Er, okay. But would it help if I made you a nice cup of chamomile tea and you lie down in a darkened room for half an hour? Right now Obama’s more at risk of being taken out by traces of polonium-210 left in his hotel by a Clinton operative than by Roy Rogers saddling up for Jesus. Every president is a target for assassination, though George W. Bush is unique in having been the subject of explicit murder fantasies by so many non-right-wing non-extremist impeccably reasonable artists (the British movie Death Of A President; the novella Checkpoint by Nicholson Baker) and even the occasional straightforward exhortation: “On November 2, the entire civilized world will be praying, praying Bush loses,” wrote Charlie Brooker in London’s Guardian in 2004. “John Wilkes Booth, Lee Harvey Oswald, John Hinckley Jr. — where are you now that we need you?”
Well, wherever they are, they’re probably saying: “Why bring us into it? When ol’ Lee Harvey decided it was time for JFK to get assassinated, he didn’t sit around whining, ‘John Wilkes Booth, where are you now that I need you?’ Get off your butt and do it yourself, you big Euro-ninny.” Ah, but for the armchair insurgents of the western Left, the vicarious frisson is more than delicious enough. Anything else would interfere with dinner plans.
The Bush-assassination fantasies are concocted by his political opponents and at least arise from his acts — invading the world; slaughtering 14 million Iraqi civilians or whatever it’s up to by now; shredding the constitution. By contrast, the Obama-assassination porn is written by his worshippers and testifies to one of the most palpable features of the senator’s campaign — its faintly ersatz quality, its determination to appropriate Camelot and every other mythic narrative. A few days ago, a local news team went to shoot some film at the Houston campaign headquarters for Obama. Behind the desks of the perky gals answering the phones were posters of Che Guevara and Cuban flags. Needless to say, the news reporters were either indifferent to this curious veneration or too sensitive to mention it, and it was left to the right-wing extremist Roy Rogers fascists of the blogosphere to point it out.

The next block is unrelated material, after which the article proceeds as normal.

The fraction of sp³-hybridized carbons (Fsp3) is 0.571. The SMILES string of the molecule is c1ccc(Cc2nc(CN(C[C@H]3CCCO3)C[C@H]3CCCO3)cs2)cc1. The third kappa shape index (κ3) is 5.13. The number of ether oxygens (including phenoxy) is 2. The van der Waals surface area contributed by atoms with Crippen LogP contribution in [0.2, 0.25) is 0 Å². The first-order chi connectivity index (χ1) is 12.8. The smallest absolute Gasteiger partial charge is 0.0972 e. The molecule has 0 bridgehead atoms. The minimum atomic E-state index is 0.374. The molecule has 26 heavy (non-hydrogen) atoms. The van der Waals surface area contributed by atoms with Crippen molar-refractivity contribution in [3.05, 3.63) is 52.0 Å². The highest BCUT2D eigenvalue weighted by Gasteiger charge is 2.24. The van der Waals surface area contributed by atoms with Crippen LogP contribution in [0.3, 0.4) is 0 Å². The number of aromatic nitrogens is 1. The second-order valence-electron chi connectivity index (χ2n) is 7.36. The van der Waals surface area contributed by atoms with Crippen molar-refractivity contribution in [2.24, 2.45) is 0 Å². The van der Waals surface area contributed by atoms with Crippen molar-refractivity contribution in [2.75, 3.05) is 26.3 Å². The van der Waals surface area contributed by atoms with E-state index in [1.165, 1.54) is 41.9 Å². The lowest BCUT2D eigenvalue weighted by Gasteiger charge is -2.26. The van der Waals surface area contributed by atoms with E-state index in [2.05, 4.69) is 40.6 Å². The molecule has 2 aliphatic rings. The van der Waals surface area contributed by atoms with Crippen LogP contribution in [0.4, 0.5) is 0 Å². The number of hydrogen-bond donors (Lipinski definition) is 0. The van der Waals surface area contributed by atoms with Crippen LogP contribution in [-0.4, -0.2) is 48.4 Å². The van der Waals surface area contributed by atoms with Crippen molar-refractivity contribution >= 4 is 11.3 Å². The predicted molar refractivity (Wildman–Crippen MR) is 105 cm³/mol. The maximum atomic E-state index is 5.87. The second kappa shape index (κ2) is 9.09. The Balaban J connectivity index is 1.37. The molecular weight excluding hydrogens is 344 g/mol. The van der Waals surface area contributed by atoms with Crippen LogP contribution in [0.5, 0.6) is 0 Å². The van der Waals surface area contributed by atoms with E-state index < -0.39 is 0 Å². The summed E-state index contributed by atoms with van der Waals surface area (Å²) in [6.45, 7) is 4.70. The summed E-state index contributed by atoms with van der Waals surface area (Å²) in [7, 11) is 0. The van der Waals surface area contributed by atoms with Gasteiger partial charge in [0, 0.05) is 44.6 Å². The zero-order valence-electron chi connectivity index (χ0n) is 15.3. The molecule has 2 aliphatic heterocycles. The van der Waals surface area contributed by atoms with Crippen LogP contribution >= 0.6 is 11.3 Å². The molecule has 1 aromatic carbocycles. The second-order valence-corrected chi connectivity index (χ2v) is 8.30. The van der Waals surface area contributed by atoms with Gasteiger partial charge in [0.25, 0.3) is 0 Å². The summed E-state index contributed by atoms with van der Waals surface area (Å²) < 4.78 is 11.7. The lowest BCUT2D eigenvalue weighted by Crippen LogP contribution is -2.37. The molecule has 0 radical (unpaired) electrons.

Do Obama’s volunteers even know who Che is? Apart from being a really cool guy on posters and T-shirts, like James Dean or Bart Simpson, I doubt it. They’re pseudo-revolutionaries. Very few people in America want a real revolution: Life is great, this is a terrific country, with unparalleled economic opportunities. To be sure, it’s a tougher break if you have the misfortune to be the victim of one of Lyndon Johnson’s Great Society programs or a decrepit inner-city grade school with a higher per-student budget than the wealthiest parts of Switzerland. But even so, to be born a U.S. citizen is, as Cecil Rhodes once said of England, to win first prize in the lottery of life. Not even Obama supporters want real revolution: They’re messy, your cities get torched, the economy collapses, much of your talent flees. Ask the many peoples around the world for whom revolution means not a lame-o Sixties poster above your desk but the carnage and horror of the day before yesterday.
Poor mean vengeful Hillary, heading for a one-way ticket on the oblivion express, has a point. Barack Obama is an elevator Muzak dinner-theater reduction of all the glibbest hand-me-down myths in liberal iconography — which is probably why he’s a shoo-in. The problems facing America — unsustainable entitlements, broken borders, nuclearizing enemies — require tough solutions not gaseous Sesame Street platitudes. But, unlike the whose-turn-is-it? GOP, Mrs. Clinton’s crowd generally picks the new kid on the block: Jimmy Carter, Bill Clinton, Barack Obama. I wonder if Hillary Rodham, Goldwater Girl of 1964, ever wishes she stuck with her original party.
© 2008 Mark Steyn